Risk Shifting

DEFINITION of 'Risk Shifting'

The transfer of risk to another party. Risk shifting has many connotations, the most common being the tendency of a company or financial institution facing financial distress to take on excessive risk. This high-risk behavior is generally undertaken with the objective of generating high rewards to equity owners – who face little additional downside risk but may garner significant extra return – and has the effect of shifting risk from shareholders to debt holders. Risk shifting also occurs when a company goes from offering a defined benefit plan to its employees, to a defined contribution plan. In this case, the risk associated with pensions has shifted from the company to its employees.

BREAKING DOWN 'Risk Shifting'

Risk shifting for a troubled company with significant debt occurs because, as its shareholders’ equity decreases, the stake of debt holders in the enterprise increases. Thus, if the company takes on more risk, the potential extra profits will accrue to the shareholders, while the downside risk falls to the debt holders, which means that risk has been shifted from the former to the latter.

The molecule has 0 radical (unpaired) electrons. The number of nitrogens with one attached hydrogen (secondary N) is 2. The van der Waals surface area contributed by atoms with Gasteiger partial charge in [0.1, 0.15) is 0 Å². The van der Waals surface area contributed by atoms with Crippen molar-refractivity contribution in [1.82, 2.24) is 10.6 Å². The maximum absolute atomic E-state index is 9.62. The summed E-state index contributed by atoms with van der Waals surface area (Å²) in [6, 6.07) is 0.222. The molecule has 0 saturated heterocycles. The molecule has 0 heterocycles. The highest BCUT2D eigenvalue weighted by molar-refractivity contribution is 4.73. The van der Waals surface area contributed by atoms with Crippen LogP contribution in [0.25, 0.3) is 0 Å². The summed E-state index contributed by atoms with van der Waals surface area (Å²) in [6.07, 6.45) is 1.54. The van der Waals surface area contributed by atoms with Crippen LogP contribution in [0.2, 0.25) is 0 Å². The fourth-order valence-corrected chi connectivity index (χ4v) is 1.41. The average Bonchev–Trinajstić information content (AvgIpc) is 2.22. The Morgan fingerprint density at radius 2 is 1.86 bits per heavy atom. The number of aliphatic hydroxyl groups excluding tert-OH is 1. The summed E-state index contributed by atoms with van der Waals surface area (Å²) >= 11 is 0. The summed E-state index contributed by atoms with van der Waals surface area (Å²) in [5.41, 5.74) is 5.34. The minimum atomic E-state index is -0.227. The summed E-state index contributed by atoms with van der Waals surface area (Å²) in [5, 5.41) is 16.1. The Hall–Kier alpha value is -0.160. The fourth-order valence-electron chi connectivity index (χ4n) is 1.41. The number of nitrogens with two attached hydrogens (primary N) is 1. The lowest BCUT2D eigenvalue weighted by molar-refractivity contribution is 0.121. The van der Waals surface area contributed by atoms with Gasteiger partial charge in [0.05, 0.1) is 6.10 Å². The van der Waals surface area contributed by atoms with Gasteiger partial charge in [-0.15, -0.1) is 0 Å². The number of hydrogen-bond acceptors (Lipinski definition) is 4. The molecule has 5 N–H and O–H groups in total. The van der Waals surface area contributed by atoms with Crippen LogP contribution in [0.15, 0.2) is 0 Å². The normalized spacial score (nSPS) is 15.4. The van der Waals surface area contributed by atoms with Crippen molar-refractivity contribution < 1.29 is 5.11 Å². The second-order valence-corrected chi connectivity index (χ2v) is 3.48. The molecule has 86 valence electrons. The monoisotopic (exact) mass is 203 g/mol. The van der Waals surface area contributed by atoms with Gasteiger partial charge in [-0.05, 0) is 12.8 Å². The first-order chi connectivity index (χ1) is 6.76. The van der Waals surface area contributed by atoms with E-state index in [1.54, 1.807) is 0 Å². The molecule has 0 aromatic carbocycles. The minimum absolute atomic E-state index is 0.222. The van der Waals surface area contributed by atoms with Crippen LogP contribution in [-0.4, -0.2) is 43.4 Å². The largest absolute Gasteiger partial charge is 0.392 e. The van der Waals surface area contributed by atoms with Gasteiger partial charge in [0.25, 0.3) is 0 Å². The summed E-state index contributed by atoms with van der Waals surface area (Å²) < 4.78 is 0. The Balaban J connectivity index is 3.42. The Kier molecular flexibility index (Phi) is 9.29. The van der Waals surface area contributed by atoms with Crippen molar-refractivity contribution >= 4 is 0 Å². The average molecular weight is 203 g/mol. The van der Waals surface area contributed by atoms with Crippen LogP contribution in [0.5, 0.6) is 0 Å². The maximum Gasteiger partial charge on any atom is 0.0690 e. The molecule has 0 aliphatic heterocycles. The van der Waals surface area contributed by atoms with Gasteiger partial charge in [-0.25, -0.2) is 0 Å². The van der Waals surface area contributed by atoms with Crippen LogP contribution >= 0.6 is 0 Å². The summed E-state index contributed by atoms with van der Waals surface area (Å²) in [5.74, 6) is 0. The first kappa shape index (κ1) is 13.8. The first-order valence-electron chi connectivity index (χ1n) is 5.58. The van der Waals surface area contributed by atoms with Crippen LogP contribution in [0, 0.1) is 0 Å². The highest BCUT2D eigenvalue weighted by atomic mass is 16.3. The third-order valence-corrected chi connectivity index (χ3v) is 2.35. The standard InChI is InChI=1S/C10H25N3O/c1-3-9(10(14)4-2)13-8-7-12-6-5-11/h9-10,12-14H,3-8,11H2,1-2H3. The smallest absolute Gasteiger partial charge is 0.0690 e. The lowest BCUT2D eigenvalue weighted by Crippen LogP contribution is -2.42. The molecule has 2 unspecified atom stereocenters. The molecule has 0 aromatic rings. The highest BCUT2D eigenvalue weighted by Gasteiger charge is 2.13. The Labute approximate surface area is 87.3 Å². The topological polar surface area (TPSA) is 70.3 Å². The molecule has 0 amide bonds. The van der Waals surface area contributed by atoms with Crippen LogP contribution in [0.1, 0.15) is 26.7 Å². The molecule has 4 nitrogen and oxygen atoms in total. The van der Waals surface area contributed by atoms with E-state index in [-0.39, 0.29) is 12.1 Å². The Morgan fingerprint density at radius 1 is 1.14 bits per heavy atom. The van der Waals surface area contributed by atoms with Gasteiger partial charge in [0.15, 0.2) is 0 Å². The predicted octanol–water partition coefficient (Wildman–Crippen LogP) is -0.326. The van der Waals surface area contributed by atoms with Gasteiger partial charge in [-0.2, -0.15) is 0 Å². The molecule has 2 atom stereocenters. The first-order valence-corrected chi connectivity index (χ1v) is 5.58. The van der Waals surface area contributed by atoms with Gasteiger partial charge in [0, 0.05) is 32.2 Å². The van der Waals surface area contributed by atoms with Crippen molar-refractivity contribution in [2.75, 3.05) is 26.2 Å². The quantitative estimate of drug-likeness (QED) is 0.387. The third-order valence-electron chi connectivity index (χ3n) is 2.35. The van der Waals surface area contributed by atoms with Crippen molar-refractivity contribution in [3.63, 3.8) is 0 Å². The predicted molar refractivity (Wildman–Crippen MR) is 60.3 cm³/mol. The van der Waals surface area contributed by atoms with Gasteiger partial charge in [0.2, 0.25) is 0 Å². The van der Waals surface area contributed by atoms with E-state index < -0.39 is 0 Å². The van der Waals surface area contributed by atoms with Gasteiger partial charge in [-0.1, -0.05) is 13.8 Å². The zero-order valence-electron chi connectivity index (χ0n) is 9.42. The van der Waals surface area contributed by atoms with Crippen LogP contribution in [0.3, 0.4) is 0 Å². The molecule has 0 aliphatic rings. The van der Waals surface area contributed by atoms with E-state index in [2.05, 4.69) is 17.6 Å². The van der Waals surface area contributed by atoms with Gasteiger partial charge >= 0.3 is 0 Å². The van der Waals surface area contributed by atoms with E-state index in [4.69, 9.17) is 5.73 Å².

Since management is not liable for losses incurred, financial institutions in potential or actual distress often engage in risky lending, which can negatively impact an economy by fueling asset bubbles and banking crises. In a research paper from October 2011, the International Monetary Fund cites New Century Financial – a large subprime originator – as a classic example of risk shifting. The IMF paper notes the Federal Reserve’s tightening of monetary policy in 2004 resulted in an “adverse shock” to New Century’s large portfolio of loans it was holding for investment. New Century responded to this shock by resorting to large-scale peddling of “interest only” loans, which were riskier and more sensitive to real estate prices than standard loans. This risk shifting behavior was also apparent in the business practices of other subprime mortgage loan originators, which fuelled the U.S. housing bubble in the first decade of the Millennium, the subsequent collapse of which caused the biggest global banking crisis and recession since the 1930s.

Risk management may be preferable to risk shifting by distressed companies and institutions. The risk management strategy focuses on balancing risk and return to generate cash flow that is sufficient to meet financial obligations, rather than taking the “shoot the lights out” approach of risk shifting.

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